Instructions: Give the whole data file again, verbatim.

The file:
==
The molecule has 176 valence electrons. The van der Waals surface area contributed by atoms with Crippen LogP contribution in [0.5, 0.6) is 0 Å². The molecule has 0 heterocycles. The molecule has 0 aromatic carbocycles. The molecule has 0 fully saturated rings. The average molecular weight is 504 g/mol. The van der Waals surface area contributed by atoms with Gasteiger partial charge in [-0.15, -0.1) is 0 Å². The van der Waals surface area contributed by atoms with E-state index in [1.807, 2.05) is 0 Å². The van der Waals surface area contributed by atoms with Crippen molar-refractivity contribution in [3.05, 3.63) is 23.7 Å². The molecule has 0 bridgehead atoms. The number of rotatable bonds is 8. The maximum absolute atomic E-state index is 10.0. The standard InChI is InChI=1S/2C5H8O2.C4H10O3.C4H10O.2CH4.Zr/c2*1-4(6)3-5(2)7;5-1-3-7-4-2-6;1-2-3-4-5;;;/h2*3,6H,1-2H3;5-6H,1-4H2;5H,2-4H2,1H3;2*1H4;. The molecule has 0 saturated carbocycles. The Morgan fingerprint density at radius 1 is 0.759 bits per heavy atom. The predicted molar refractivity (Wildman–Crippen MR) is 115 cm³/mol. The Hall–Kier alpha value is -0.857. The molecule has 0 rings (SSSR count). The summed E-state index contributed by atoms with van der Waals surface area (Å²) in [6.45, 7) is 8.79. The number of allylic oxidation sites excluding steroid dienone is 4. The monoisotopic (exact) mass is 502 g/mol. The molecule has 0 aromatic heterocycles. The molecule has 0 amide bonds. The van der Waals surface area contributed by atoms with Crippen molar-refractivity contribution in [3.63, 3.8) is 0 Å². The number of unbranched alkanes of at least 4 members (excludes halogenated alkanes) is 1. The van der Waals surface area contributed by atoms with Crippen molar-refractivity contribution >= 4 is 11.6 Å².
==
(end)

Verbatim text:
The molecule has 176 valence electrons. The van der Waals surface area contributed by atoms with Crippen LogP contribution in [0.5, 0.6) is 0 Å². The molecule has 0 heterocycles. The molecule has 0 aromatic carbocycles. The molecule has 0 fully saturated rings. The average molecular weight is 504 g/mol. The van der Waals surface area contributed by atoms with Gasteiger partial charge in [-0.15, -0.1) is 0 Å². The van der Waals surface area contributed by atoms with E-state index in [1.807, 2.05) is 0 Å². The van der Waals surface area contributed by atoms with Crippen molar-refractivity contribution in [3.05, 3.63) is 23.7 Å². The molecule has 0 bridgehead atoms. The number of rotatable bonds is 8. The maximum absolute atomic E-state index is 10.0. The standard InChI is InChI=1S/2C5H8O2.C4H10O3.C4H10O.2CH4.Zr/c2*1-4(6)3-5(2)7;5-1-3-7-4-2-6;1-2-3-4-5;;;/h2*3,6H,1-2H3;5-6H,1-4H2;5H,2-4H2,1H3;2*1H4;. The molecule has 0 saturated carbocycles. The Morgan fingerprint density at radius 1 is 0.759 bits per heavy atom. The predicted molar refractivity (Wildman–Crippen MR) is 115 cm³/mol. The Hall–Kier alpha value is -0.857. The molecule has 0 rings (SSSR count). The summed E-state index contributed by atoms with van der Waals surface area (Å²) in [6.45, 7) is 8.79. The number of allylic oxidation sites excluding steroid dienone is 4. The monoisotopic (exact) mass is 502 g/mol. The molecule has 0 aromatic heterocycles. The molecule has 0 amide bonds. The van der Waals surface area contributed by atoms with Crippen molar-refractivity contribution in [3.63, 3.8) is 0 Å². The number of unbranched alkanes of at least 4 members (excludes halogenated alkanes) is 1. The van der Waals surface area contributed by atoms with Crippen molar-refractivity contribution >= 4 is 11.6 Å².